TARAhaat management intends to allow franchisees considerable latitude in developing offline products. as it allows TARAhaat to test its concept in very different social and economic conditions. The focus on education has emerged over the past few months in response to strong consumer demand for these services in pilot site regions: though TARAhaat has not yet released its course materials. TARAhaat opened three additional kendras in Bundelkhand and seven kendras in the Bathinda district in the state of Punjab. but specific figures for the size and growth of revenues are reserved for Section 4. Catalyzing Rural Development: TARAhaat. they are currently offering only offline products and services.000 kendras by Year 6. Bundelkhand. and are expected to be the largest single revenue generator for the company and its franchisees over the next several years. First. Projections of student volumes are presented in Table 1. All of the kendras in Bathinda have been using dial-up connections. The following discussion will describe products and services both as they are today and as TARAhaat intends them to be over the next few years. is among the poorest regions in India. The two pilot regions. the implications of which are twofold. Three of the four kendras near Jhansi.com 5 . A philosophy of “fluid product development” guides these efforts. to the financial viability of TARAhaat. lost Internet capabilities.Current State of Operations TARAhaat is currently in the pilot stage. It believes that the market for TARAhaat’s products is as of yet too immature to allow reliable predictions of consumer demand. whose economy is based primarily on subsistence agriculture. A significant disruption came in March 2001. The pilot kendras are operating with varying degrees of functionality. when TARAhaat lost satellite Internet connectivity due to a change in regulatory requirements for satellite service providers. The areas around Bathinda are comparatively affluent and support more commercial activity. and those available to customers in the pilot kendras are in incomplete form. where dial-up connections are largely unavailable. represent different cross-sections of rural Indian society. TARAhaat’s products are still in relatively early stages of development. TARAhaat has only just begun to create its kendra network—the company plans to open nearly 47. The choice of such disparate pilot locations was intentional. Second. in turn. TARAhaat expects satellite Internet connectivity to be restored by the end of July or beginning of August 2001. Revenue streams associated with products will be described. already 170 students have signed up in TARAkendras around Bathinda for ad hoc IT courses taught by franchisees. TARAhaat management does not indelibly commit to what products it will develop or how it will prioritize its efforts in the future. dictating that TARAhaat’s development plans remain flexible and highly responsive to consumer feedback. Subsequently. Products and Services TARAhaat is in the process of developing a range of online and offline products to be offered in TARAhaat kendras. Bundelkhand and Bathinda. Though the Jhansi sites have not shut down. TARAgyan Computer-enabled education courses are currently at the center of TARAhaat’s product development efforts. believing that multiple revenue streams and the franchisees’ entrepreneurial creativity are critical to the financial viability of the kendras and. The first kendra was launched in September 2000 near the city of Jhansi in the Bundelkhand region.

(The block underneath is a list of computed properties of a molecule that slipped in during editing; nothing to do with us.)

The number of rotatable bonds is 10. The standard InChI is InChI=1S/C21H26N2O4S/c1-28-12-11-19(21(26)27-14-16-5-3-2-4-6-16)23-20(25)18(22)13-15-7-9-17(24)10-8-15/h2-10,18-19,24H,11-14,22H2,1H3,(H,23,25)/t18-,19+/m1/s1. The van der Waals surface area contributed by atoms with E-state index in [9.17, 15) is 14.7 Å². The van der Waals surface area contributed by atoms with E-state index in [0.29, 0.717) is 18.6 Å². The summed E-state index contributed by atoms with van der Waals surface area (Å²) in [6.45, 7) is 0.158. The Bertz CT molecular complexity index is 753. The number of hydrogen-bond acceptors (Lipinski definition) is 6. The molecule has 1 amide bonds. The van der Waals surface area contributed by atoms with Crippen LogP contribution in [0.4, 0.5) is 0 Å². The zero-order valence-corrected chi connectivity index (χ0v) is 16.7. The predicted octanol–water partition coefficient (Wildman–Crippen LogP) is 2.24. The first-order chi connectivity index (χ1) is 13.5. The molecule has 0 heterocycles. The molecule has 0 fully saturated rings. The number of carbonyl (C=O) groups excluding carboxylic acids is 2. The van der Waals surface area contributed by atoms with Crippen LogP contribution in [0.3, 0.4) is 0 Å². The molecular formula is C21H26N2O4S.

WORLD RESOURCES INSTITUTE 6 . agriculture.479 61 Year 6 2. while local news.085. To identify these needs and wants. The Web site. etc. employment in local factories.Table 1. TARAhaat recently completed a basic IT course. will be TARAhaat’s primary vehicle for transmitting information and interactive online services to kendra users. astrology. law.094 37 Year 2 184.595 48 Year 4 1. government schemes (programs for literacy.265 60 Notes: Student numbers are on a per-year basis. Education revenues will be split 60/40 between the franchisee and TARAhaat1 . and commodity prices will. and more. health care information. TARAhaat both tapped the knowledge and insights of DA and conducted consumer research. employment.695 44 Year 3 647.com homepage appears in Appendix 4. Content will be a mix of country-wide and region-specific information.303. matrimony. Based on its findings. All information on the TARAhaat.665 57 Year 5 2. including organizing a workshop with Jhansi members of the National Youth Cooperative and utilizing a UNDP socioeconomic survey of 10. year 1 begins April 2001 Source: TARAhaat financial projections TARAhaat intends to offer courses on a wide range of subjects. agriculture.com Web site will be available in English and local languages. by necessity. will be the same for all users. job postings.849. The current TARAhaat. though strong emphasis will be placed on courses that provide job skills and training relevant to rural and semi-urban customers.. TARAhaat is designing its online content and services to meet both the “needs” and “wants” of rural users. B2C Activities (TARAhaat.com portal is the second major element of current product development efforts. plumbing. education. or white-collar employment in cities. primarily books and CDs. to students and for providing certificates of course completion. TARAhaat is responsible for the creation (either in-house or outsourced) of written and computer-based course materials in users’ native languages. TARAhaat expects the first setting to absorb the largest number of rural students. hotels. and TV repair. TARAhaat will also earn revenues for providing course materials.com) Creation of the TARAhaat. information on micro-credit. such as textile cutting. and the like). To date TARAhaat has created approximately half of its total intended content. set as default homepage on TARAkendra computers. kids. egovernance. for instance. who then promote the courses in their local areas and enroll students. entertainment. and so on). TARAhaat is developing 18 “channels” of content on such subjects as health (especially women’s health and child care). and intends to add an English-proficiency course and a number of vocational courses. vary by region. within the next year. The Web site incorporates strong visual and audio content to make it accessible to rural Indians who cannot read. livelihoods (ways to start a small business. TARAhaat provides these materials to franchisees. distance employment (being employed locally by a company in a distant location). women. but in most cases so far they have employed outside educators for this purpose. currently Hindi or Gurumukhi. and the last setting to absorb the least. Student Enrollment Year 1 Number of Students Students per Kendra 12. women. Franchisees may also teach the courses. shelter. The goal of the course offerings is to train rural people to find jobs in one of four settings: self-employment. shops. TARAhaat and the franchisees each play a role in the provision of courses.000 rural families in the Niwari region. insurance.